It wasn’t far to San Francisco from Fresno, where they grew up the fourth and fifth of ten children. They are of the Yaqui nation, transplanted from Arizona, and “We were so poor that when the garbage man came my mother would ask him to leave two cans,” recalls Lolly.

Drummer Pete DePoe‘s family wasn’t much better off, though they had fishing rights on the Neah Bay reservation on Puget Sound. Cheyennes, his people were relocated from the Dakotas. Ceremonial drumming first turned him on to rock drums, and he returned to primal drumming occasionally, as in “Chant: 13th Hour” on Redbone’s latest album.

Tony Bellamy‘s childhood was easier by comparison, since his stepfather owned a Mexican restaurant south of Los Angeles. It was there that he learned guitar when he was drafted into the show his family provided for customers of the cafe. He switched from flamenco to electric to earn a little money playing dance music in high school.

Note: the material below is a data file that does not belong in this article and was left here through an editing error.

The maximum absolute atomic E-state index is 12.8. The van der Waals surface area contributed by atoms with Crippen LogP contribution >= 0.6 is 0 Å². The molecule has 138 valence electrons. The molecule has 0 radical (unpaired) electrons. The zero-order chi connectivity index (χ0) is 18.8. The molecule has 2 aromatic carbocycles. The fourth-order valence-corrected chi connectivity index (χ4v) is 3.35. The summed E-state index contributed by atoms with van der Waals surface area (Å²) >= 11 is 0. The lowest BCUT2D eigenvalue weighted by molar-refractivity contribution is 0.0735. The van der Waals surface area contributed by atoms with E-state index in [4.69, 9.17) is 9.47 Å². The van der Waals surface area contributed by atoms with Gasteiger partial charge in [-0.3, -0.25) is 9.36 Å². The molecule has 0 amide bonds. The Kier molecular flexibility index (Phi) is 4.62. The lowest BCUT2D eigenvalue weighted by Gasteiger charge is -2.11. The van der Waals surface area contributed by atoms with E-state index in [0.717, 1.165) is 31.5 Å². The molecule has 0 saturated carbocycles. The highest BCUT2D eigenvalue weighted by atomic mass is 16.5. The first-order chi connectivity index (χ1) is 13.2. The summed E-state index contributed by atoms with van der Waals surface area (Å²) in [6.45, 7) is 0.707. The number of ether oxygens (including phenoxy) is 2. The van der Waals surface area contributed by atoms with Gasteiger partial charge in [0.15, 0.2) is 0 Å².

Musicially, Redbone plans to work still more Indian heritage into their repertoire. They are also planning a television special on the American Indian, adapting their music to an “informative, educational and entertaining semi-documentary” which they will produce independently.


LINK to Native America in Popular Music

2 Responses

  1. Eric “whatshisname”,,, my sentiments exactly,, my whole life I wondered who did that guitar lick from”Doctor My Eyes,” and when I found out it was Jesse Edwin Davis, as well as all the other guitar licks I loved in other songs, I was instantly in love. He by far was light years ahead of everyone else. It bothers me how he died. Well we had him for 43 years, that’s how I look at it.

  2. Often, YouTube does not display the image of the Kiowa-Comanche Jesse “Ed” Davis’ (of this article) when they show a link to Jesse Ed’s songs. I don’t know who is above, but elsewhere I’ve seen the African-American sax player named Jesse Davis pictured in a small circle. Other music sites have had the same mistake.